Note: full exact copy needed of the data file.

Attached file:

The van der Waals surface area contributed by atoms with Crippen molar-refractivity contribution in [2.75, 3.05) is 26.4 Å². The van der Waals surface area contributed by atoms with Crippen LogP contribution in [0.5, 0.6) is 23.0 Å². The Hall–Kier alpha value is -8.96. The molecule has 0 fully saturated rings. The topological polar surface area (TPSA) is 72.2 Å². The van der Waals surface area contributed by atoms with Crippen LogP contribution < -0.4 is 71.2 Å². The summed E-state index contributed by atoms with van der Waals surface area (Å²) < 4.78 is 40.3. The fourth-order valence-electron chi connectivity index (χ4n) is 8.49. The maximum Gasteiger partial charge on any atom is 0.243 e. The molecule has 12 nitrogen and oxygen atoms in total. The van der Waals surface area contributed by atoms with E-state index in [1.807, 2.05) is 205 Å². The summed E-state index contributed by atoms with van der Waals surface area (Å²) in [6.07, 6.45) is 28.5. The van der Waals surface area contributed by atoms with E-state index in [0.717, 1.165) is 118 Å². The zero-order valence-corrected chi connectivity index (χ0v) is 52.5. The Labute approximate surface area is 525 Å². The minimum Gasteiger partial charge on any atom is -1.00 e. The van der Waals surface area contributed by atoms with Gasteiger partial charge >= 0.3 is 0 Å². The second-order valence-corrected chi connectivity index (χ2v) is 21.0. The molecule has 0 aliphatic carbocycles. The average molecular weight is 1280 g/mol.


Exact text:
The van der Waals surface area contributed by atoms with Crippen molar-refractivity contribution in [2.75, 3.05) is 26.4 Å². The van der Waals surface area contributed by atoms with Crippen LogP contribution in [0.5, 0.6) is 23.0 Å². The Hall–Kier alpha value is -8.96. The molecule has 0 fully saturated rings. The topological polar surface area (TPSA) is 72.2 Å². The van der Waals surface area contributed by atoms with Crippen LogP contribution < -0.4 is 71.2 Å². The summed E-state index contributed by atoms with van der Waals surface area (Å²) < 4.78 is 40.3. The fourth-order valence-electron chi connectivity index (χ4n) is 8.49. The maximum Gasteiger partial charge on any atom is 0.243 e. The molecule has 12 nitrogen and oxygen atoms in total. The van der Waals surface area contributed by atoms with E-state index in [1.807, 2.05) is 205 Å². The summed E-state index contributed by atoms with van der Waals surface area (Å²) in [6.07, 6.45) is 28.5. The van der Waals surface area contributed by atoms with E-state index in [0.717, 1.165) is 118 Å². The zero-order valence-corrected chi connectivity index (χ0v) is 52.5. The Labute approximate surface area is 525 Å². The minimum Gasteiger partial charge on any atom is -1.00 e. The van der Waals surface area contributed by atoms with Gasteiger partial charge >= 0.3 is 0 Å². The second-order valence-corrected chi connectivity index (χ2v) is 21.0. The molecule has 0 aliphatic carbocycles. The average molecular weight is 1280 g/mol.